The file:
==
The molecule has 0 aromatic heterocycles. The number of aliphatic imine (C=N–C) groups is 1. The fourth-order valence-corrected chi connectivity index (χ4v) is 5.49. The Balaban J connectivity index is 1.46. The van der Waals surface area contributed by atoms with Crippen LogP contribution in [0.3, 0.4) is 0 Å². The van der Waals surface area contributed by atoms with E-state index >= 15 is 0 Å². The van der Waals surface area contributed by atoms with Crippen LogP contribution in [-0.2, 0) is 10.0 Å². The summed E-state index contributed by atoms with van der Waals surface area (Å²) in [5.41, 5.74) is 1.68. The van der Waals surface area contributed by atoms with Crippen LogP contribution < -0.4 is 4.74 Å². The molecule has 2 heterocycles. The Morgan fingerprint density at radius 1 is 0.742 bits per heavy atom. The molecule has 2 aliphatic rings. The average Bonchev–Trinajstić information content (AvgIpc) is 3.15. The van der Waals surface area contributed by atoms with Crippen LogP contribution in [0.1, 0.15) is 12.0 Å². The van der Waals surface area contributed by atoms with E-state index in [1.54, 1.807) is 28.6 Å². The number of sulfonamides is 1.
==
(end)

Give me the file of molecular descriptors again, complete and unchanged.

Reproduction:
The molecule has 0 aromatic heterocycles. The number of aliphatic imine (C=N–C) groups is 1. The fourth-order valence-corrected chi connectivity index (χ4v) is 5.49. The Balaban J connectivity index is 1.46. The van der Waals surface area contributed by atoms with Crippen LogP contribution in [0.3, 0.4) is 0 Å². The van der Waals surface area contributed by atoms with E-state index >= 15 is 0 Å². The van der Waals surface area contributed by atoms with Crippen LogP contribution in [-0.2, 0) is 10.0 Å². The summed E-state index contributed by atoms with van der Waals surface area (Å²) in [5.41, 5.74) is 1.68. The van der Waals surface area contributed by atoms with Crippen LogP contribution < -0.4 is 4.74 Å². The molecule has 2 heterocycles. The Morgan fingerprint density at radius 1 is 0.742 bits per heavy atom. The molecule has 2 aliphatic rings. The average Bonchev–Trinajstić information content (AvgIpc) is 3.15. The van der Waals surface area contributed by atoms with Crippen LogP contribution in [0.1, 0.15) is 12.0 Å². The van der Waals surface area contributed by atoms with E-state index in [1.54, 1.807) is 28.6 Å². The number of sulfonamides is 1.